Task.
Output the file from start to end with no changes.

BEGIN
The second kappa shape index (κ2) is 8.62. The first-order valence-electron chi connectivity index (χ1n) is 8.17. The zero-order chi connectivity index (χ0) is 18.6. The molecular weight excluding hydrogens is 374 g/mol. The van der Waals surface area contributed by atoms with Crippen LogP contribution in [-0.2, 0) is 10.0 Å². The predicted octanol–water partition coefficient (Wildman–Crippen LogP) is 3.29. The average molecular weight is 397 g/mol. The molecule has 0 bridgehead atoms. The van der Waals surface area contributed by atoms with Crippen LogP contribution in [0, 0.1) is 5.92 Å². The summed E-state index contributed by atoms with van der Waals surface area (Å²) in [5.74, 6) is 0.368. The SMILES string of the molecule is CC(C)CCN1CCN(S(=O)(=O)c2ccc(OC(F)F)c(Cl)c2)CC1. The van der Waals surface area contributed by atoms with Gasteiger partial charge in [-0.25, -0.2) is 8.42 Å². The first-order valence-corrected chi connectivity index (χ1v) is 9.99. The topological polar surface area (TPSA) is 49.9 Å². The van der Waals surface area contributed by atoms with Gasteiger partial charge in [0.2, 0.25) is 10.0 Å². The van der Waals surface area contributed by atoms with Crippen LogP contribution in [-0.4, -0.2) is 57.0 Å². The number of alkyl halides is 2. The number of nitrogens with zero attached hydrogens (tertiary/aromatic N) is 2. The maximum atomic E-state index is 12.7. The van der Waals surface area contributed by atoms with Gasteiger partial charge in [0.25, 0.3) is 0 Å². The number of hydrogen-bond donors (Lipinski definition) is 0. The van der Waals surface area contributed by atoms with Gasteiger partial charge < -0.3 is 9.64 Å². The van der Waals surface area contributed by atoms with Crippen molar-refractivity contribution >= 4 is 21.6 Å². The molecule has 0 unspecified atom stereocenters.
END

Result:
The second kappa shape index (κ2) is 8.62. The first-order valence-electron chi connectivity index (χ1n) is 8.17. The zero-order chi connectivity index (χ0) is 18.6. The molecular weight excluding hydrogens is 374 g/mol. The van der Waals surface area contributed by atoms with Crippen LogP contribution in [-0.2, 0) is 10.0 Å². The predicted octanol–water partition coefficient (Wildman–Crippen LogP) is 3.29. The average molecular weight is 397 g/mol. The molecule has 0 bridgehead atoms. The van der Waals surface area contributed by atoms with Crippen LogP contribution in [0, 0.1) is 5.92 Å². The summed E-state index contributed by atoms with van der Waals surface area (Å²) in [5.74, 6) is 0.368. The SMILES string of the molecule is CC(C)CCN1CCN(S(=O)(=O)c2ccc(OC(F)F)c(Cl)c2)CC1. The van der Waals surface area contributed by atoms with Gasteiger partial charge in [-0.25, -0.2) is 8.42 Å². The first-order valence-corrected chi connectivity index (χ1v) is 9.99. The topological polar surface area (TPSA) is 49.9 Å². The van der Waals surface area contributed by atoms with Gasteiger partial charge in [0.2, 0.25) is 10.0 Å². The van der Waals surface area contributed by atoms with Crippen LogP contribution in [-0.4, -0.2) is 57.0 Å². The number of alkyl halides is 2. The number of nitrogens with zero attached hydrogens (tertiary/aromatic N) is 2. The maximum atomic E-state index is 12.7. The van der Waals surface area contributed by atoms with Gasteiger partial charge in [0.25, 0.3) is 0 Å². The number of hydrogen-bond donors (Lipinski definition) is 0. The van der Waals surface area contributed by atoms with Gasteiger partial charge < -0.3 is 9.64 Å². The van der Waals surface area contributed by atoms with Crippen molar-refractivity contribution >= 4 is 21.6 Å². The molecule has 0 unspecified atom stereocenters.